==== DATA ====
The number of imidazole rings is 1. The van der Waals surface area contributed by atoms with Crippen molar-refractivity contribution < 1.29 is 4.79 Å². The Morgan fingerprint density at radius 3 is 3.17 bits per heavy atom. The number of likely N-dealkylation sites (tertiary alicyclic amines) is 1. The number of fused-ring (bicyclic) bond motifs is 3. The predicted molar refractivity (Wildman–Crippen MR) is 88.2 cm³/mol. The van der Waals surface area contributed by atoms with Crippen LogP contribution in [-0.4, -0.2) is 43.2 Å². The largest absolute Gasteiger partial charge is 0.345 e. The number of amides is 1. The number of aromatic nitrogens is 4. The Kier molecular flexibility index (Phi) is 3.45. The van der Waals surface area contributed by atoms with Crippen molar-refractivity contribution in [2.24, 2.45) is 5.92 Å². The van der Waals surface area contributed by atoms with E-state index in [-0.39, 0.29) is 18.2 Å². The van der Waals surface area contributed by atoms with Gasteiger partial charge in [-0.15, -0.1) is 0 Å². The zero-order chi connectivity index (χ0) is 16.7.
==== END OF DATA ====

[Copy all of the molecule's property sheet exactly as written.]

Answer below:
The number of imidazole rings is 1. The van der Waals surface area contributed by atoms with Crippen molar-refractivity contribution < 1.29 is 4.79 Å². The Morgan fingerprint density at radius 3 is 3.17 bits per heavy atom. The number of likely N-dealkylation sites (tertiary alicyclic amines) is 1. The number of fused-ring (bicyclic) bond motifs is 3. The predicted molar refractivity (Wildman–Crippen MR) is 88.2 cm³/mol. The van der Waals surface area contributed by atoms with Crippen LogP contribution in [-0.4, -0.2) is 43.2 Å². The largest absolute Gasteiger partial charge is 0.345 e. The number of amides is 1. The number of aromatic nitrogens is 4. The Kier molecular flexibility index (Phi) is 3.45. The van der Waals surface area contributed by atoms with Crippen molar-refractivity contribution in [2.24, 2.45) is 5.92 Å². The van der Waals surface area contributed by atoms with E-state index in [-0.39, 0.29) is 18.2 Å². The van der Waals surface area contributed by atoms with Gasteiger partial charge in [-0.15, -0.1) is 0 Å². The zero-order chi connectivity index (χ0) is 16.7.